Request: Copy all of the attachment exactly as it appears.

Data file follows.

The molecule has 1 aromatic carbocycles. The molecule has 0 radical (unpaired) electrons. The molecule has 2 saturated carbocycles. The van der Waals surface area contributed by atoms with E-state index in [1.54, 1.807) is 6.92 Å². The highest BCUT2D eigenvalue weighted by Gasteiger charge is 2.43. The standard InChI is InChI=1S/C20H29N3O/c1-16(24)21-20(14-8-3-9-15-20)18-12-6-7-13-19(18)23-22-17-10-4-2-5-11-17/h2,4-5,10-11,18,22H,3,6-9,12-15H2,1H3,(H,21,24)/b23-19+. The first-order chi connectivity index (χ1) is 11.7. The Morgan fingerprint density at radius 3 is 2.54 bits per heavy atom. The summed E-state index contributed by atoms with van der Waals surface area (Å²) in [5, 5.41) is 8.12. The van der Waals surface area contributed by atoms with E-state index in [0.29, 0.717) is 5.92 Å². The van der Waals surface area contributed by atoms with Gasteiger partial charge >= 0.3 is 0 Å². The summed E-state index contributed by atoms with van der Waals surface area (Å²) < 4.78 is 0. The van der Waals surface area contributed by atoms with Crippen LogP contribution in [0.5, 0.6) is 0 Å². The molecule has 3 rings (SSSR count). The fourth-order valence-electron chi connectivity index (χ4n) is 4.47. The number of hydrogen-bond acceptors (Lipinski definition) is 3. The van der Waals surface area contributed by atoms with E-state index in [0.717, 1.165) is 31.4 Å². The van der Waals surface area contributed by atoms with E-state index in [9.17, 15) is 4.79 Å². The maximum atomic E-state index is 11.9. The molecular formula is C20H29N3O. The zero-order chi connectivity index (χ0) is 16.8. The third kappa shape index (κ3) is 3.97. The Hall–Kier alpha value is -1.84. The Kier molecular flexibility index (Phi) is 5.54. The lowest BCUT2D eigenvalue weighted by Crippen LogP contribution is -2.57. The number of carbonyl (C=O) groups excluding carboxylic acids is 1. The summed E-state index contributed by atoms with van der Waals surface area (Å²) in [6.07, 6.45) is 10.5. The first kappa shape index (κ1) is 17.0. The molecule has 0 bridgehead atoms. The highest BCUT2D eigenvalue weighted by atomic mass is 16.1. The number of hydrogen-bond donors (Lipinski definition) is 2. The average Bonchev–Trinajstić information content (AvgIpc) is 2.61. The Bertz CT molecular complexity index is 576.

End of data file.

The molecule has 1 aromatic carbocycles. The molecule has 0 radical (unpaired) electrons. The molecule has 2 saturated carbocycles. The van der Waals surface area contributed by atoms with E-state index in [1.54, 1.807) is 6.92 Å². The highest BCUT2D eigenvalue weighted by Gasteiger charge is 2.43. The standard InChI is InChI=1S/C20H29N3O/c1-16(24)21-20(14-8-3-9-15-20)18-12-6-7-13-19(18)23-22-17-10-4-2-5-11-17/h2,4-5,10-11,18,22H,3,6-9,12-15H2,1H3,(H,21,24)/b23-19+. The first-order chi connectivity index (χ1) is 11.7. The Morgan fingerprint density at radius 3 is 2.54 bits per heavy atom. The summed E-state index contributed by atoms with van der Waals surface area (Å²) in [5, 5.41) is 8.12. The van der Waals surface area contributed by atoms with E-state index in [0.29, 0.717) is 5.92 Å². The van der Waals surface area contributed by atoms with Gasteiger partial charge >= 0.3 is 0 Å². The summed E-state index contributed by atoms with van der Waals surface area (Å²) < 4.78 is 0. The van der Waals surface area contributed by atoms with Crippen LogP contribution in [0.5, 0.6) is 0 Å². The molecule has 3 rings (SSSR count). The fourth-order valence-electron chi connectivity index (χ4n) is 4.47. The number of hydrogen-bond acceptors (Lipinski definition) is 3. The van der Waals surface area contributed by atoms with E-state index in [0.717, 1.165) is 31.4 Å². The van der Waals surface area contributed by atoms with E-state index in [9.17, 15) is 4.79 Å². The maximum atomic E-state index is 11.9. The molecular formula is C20H29N3O. The zero-order chi connectivity index (χ0) is 16.8. The third kappa shape index (κ3) is 3.97. The Hall–Kier alpha value is -1.84. The Kier molecular flexibility index (Phi) is 5.54. The lowest BCUT2D eigenvalue weighted by Crippen LogP contribution is -2.57. The number of carbonyl (C=O) groups excluding carboxylic acids is 1. The summed E-state index contributed by atoms with van der Waals surface area (Å²) in [6.07, 6.45) is 10.5. The first kappa shape index (κ1) is 17.0. The molecule has 0 bridgehead atoms. The highest BCUT2D eigenvalue weighted by atomic mass is 16.1. The number of hydrogen-bond donors (Lipinski definition) is 2. The average Bonchev–Trinajstić information content (AvgIpc) is 2.61. The Bertz CT molecular complexity index is 576.